Posted: Feb 3, 2013 5:10 PM by Chelsea J. Carter and Vivian Kuo - CNN
Updated: Feb 3, 2013 5:11 PM
MIDLAND CITY, Alabama (CNN) - A funeral service was held in southeastern Alabama on Sunday for a school bus driver hailed as a hero.
Charles Albert Poland Jr., 66, was killed last week when he tried to shield children from a gunman, who police say boarded a bus, shot Poland and grabbed a 5-year-old boy.
The suspect and the boy remained barricaded in an underground bunker in Midland City on Sunday, as the standoff stretched into its sixth day.
"I'm sad to see you gone. You didn't deserve to die, but you died knowing you kept everyone safe," read a letter from a student.
Donny Bynum, the superintendent of Dale County schools, read the letter and several others at Poland's funeral, which was held at the Ozark Civic Center.
"Being on your bus has been some of the best times of my life," read a second letter.
"I will miss your big, smiling face," read a third.
Poland was remembered as a loving husband, father and "paw-paw," who would do anything for his grandchildren. He was the type who brought students ice water on hot days.
According to authorities and witnesses, on Tuesday at about 3:40 p.m., Poland was shuttling children from school to their homes when he dropped students off and the suspect boarded the bus.
The gunman demanded that Poland hand over two children. Poland refused, blocking access to the bus's narrow aisle as at least 21 children escaped out of the back emergency door, police said.
The gunman shot Poland four times, killing him, grabbed the kindergartener and then barricaded the himself and the boy inside a nearby bunker.
"Charles Albert Poland was a hero," Bynum said.
Potato chips and toys
Police have said little about what, if any, demands have been made by the man inside the bunker. They said there is no connection between the suspect and the child.
"We continue to maintain an open line of communication 24 hours a day, whenever he wants to talk," according to a statement released by Alabama State Troopers.
Negotiations are being carried out between the suspect and authorities through a 60-foot plastic ventilation pipe that leads from the bunker, authorities said.
The suspect in the case has been identified by authorities as 65-year-old Jimmy Lee Dykes, who has been described by neighbors and officials as a survivalist with "anti-government" views.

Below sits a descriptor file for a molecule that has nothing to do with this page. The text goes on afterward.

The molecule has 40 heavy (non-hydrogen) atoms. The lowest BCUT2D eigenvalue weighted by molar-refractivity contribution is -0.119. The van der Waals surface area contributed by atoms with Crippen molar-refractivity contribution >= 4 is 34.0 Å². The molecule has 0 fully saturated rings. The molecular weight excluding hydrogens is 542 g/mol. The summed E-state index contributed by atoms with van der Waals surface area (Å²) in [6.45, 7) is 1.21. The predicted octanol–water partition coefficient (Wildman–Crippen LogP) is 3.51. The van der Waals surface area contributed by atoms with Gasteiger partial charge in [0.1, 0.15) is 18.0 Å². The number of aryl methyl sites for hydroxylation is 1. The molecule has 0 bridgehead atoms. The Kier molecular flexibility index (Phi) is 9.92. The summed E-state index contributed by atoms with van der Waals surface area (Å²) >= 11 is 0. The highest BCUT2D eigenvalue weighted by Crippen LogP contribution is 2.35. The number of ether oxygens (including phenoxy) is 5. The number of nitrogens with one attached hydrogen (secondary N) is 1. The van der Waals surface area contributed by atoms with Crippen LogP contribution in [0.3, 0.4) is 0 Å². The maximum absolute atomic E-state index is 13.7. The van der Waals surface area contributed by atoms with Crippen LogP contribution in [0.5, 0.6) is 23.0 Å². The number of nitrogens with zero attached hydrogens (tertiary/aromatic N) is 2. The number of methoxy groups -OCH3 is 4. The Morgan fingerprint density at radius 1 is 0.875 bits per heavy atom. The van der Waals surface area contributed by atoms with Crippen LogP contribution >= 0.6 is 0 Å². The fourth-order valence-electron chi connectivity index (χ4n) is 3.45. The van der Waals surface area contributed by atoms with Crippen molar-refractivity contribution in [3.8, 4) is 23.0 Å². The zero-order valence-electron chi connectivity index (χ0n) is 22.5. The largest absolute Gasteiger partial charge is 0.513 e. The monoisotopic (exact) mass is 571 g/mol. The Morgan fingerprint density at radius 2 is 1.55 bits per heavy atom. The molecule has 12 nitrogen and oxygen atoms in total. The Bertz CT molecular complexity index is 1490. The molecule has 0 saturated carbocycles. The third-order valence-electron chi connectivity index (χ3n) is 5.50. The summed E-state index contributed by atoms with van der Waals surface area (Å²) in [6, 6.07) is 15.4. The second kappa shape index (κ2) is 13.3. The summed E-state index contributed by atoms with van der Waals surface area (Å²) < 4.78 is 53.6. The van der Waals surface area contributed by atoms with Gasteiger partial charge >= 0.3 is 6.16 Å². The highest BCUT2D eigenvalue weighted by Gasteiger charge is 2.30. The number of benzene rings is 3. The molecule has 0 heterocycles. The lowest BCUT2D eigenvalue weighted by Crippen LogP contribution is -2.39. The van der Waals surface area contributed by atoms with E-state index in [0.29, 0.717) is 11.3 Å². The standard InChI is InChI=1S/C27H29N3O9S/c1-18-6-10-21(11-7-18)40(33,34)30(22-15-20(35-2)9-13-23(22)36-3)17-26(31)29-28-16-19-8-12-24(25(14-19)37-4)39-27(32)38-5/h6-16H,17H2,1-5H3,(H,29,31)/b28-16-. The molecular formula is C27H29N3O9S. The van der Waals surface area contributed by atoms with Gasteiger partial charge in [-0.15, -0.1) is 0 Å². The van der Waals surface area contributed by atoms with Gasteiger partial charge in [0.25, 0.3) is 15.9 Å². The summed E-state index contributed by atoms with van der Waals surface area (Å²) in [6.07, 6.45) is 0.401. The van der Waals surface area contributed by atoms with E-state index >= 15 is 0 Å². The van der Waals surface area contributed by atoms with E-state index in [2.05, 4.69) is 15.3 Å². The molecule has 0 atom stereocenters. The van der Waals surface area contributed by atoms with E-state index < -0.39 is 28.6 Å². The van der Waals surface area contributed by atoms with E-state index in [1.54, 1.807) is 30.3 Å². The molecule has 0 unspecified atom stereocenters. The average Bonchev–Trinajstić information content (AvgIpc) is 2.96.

The information authorities have released has primarily been related to the welfare of the boy.
Dykes has allowed "comfort items" to be delivered, such as potato chips and toys, the statement said.
He also has agreed to allow authorities to send down prescription medicine the boy needs, Dale County Sheriff Wally Olson told reporters during a short briefing Saturday morning.
The 5-year-old suffers from Asperger's syndrome and attention deficit disorder, said State. Rep. Steve Clouse.
Dykes has told authorities he has blankets and a heater in the bunker, and authorities have previously said the bunker -- built 4 feet underground -- has electricity.
It is unclear whether Dykes has access to news reports about the standoff.
The sheriff appeared during a morning news briefing to speak directly to Dykes: "I want to thank him for taking care of our boy. That's very important."
Standoff a focal point
The standoff has become a focal point for the people of Midland City, a town of about 2,300 northwest of Dothan.
Signs posted around the town and at the church urge people to pray for the boy.
During a vigil Saturday outside the town hall, Michelle Riley called on Dykes to release the boy.
"He just needs to know that ... everybody makes mistakes," she said. "Everybody's been through life events that changes them, but (the boy is) innocent. You know, let him go home to his mother. Let him go home to his grandparents. Let him come out to the community. Let him go back to school and be with his friends."
CNN's Vivian Kuo reported from Midland City and Chelsea J. Carter wrote from Atlanta. CNN's Dana Ford and George Howell contributed to this report.
TM & © 2013 Cable News Network, Inc., a Time Warner Company. All rights reserved.